Following the Local Government Act 1972, the municipal borough was abolished on 1 April 1974, with its territory becoming an unparished area of the City of Wakefield, a metropolitan borough in West Yorkshire. Hence, Castleford is now ruled by Wakefield Council. Three electoral wards cover the town. These are ward 2 Airedale and Ferry Fryston (current councillors Linda Broom, Yvonne Crewe and Les Shaw), Ward 3 Altofts and Whitwood (current councillors Peter Box OBE, leader of the council, Darran Travis and Heather Hudson) and Ward 4 Castleford Central and Glasshoughton (current councillors Tony Wallis, Richard Forster and Denise Jeffery, deputy leader of the council.)
The town is home to Burberry, the clothing manufacturer and retailer. The company has two factories in the UK - the one in Castleford makes the firm's signature raincoats. Nestlé has a factory on Wheldon Road making sweets such as Toffee Crisp, After Eight and Cabana, Texan, Novo, Montego and Nestlé Crunch bars (not the chocolate ones). Allinson's Queen's Mill is the world's largest traditional stonegrinding mill, since 2003 has been owned by ADM Milling Ltd. Both of these places as of 2011 have closed down and production moved elsewhere. In December 2011 Haribo, the sweet producer, applied for planning permission to build a factory and research laboratory on the site of the Pioneer building at Whitwood
Some areas of Castleford are poor and run down. In part, this is because of the closure of the collieries in the 1980s and '90s. Official male unemployment rates reached 20% in the mid-1980s. According to the Index of Multiple Deprivation 2000, Castleford Ferry Fryston ward falls today within the top 5% of most deprived wards in England. According to the Child Poverty Index, over 45% of 0-16 year olds living in Castleford are living in families claiming means tested benefits.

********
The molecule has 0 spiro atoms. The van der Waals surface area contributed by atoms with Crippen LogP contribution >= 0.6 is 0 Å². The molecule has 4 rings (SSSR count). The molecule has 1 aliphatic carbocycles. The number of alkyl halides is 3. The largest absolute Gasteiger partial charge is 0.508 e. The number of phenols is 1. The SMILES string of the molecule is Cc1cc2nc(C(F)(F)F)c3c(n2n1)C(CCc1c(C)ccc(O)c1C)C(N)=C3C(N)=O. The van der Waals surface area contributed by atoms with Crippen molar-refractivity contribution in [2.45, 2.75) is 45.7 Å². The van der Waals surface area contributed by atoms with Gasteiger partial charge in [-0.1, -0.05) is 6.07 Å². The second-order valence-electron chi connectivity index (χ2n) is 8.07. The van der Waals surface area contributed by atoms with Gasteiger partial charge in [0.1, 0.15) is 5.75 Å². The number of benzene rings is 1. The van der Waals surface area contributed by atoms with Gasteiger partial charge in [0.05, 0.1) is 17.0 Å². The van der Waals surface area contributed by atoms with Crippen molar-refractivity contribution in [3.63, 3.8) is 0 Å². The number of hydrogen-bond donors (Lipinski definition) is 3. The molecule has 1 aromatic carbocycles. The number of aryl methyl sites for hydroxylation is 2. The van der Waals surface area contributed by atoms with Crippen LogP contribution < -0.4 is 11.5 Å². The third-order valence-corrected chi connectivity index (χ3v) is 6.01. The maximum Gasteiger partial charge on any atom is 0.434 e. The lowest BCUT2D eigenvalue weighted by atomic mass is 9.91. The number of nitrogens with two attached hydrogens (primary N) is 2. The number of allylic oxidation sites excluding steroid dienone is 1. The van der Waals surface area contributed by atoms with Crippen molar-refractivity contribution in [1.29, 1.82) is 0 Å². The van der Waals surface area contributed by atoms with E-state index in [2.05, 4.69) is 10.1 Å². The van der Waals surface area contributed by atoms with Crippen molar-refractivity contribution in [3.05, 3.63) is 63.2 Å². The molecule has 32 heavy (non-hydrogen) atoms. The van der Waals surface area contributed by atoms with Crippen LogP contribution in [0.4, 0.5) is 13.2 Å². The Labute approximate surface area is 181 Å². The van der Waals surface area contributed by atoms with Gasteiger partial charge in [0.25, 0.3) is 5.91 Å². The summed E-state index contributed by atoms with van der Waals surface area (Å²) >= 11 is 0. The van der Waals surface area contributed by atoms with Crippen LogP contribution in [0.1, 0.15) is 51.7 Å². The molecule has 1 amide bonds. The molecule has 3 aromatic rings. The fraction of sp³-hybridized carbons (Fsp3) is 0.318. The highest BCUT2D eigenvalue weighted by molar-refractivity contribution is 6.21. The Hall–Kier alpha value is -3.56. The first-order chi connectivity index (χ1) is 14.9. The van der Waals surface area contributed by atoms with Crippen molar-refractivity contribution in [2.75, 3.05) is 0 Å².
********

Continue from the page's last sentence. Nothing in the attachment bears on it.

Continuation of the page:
Despite a decline in coal mining and textile manufacturing, significant economic and employment growth has occurred in recent years in service sectors, especially in the retail and distribution sectors. This includes the Junction 32 Outlet village (formerly known as Freeport) and Xscape leisure complex, Europe's largest indoor real snow slope, which has turned the periphery of the town in to one of the most popular destinations for UK skiing and snowboarding. Such developments have taken place because of the town's motorway accessibility and rail connection to Leeds. Distribution companies include HI Group Plc, DHL and Argos Distributors Ltd.
This is just one of many economic developments in the town, including new retail and residential development, an architect-designed library and art museum and a new bus/rail transport interchange planned to be completed by 2010. Note this has been cancelled due to government cutbacks.
Castleford Library is being redeveloped, as of December 2012. The two story library building is currently closed for a part demolition and complete renovation; the project incorporates the retention of the historical Carnegie 'Free Library' façade and the creation of a third floor. The new Library will share space with a Museum, when open customers will be able to view previously unseen exhibits and make use of the latest technology. In the meantime library services are being offered from the Bridge Arts building on Sagar Street. The new Library and Museum will called Castleford Forum.
Castleford offers the nearest available shopping for residents of the new Allerton Bywater Millennium Community, to the north of the town across the River Aire. This is a development of commercial and community space and over 500 homes, some of which have been built using innovative and modern off-site manufacturing techniques. Allerton Bywater is the second development in a Millennium Community programme, which started with Greenwich Millennium Village at Greenwich Peninsula, London.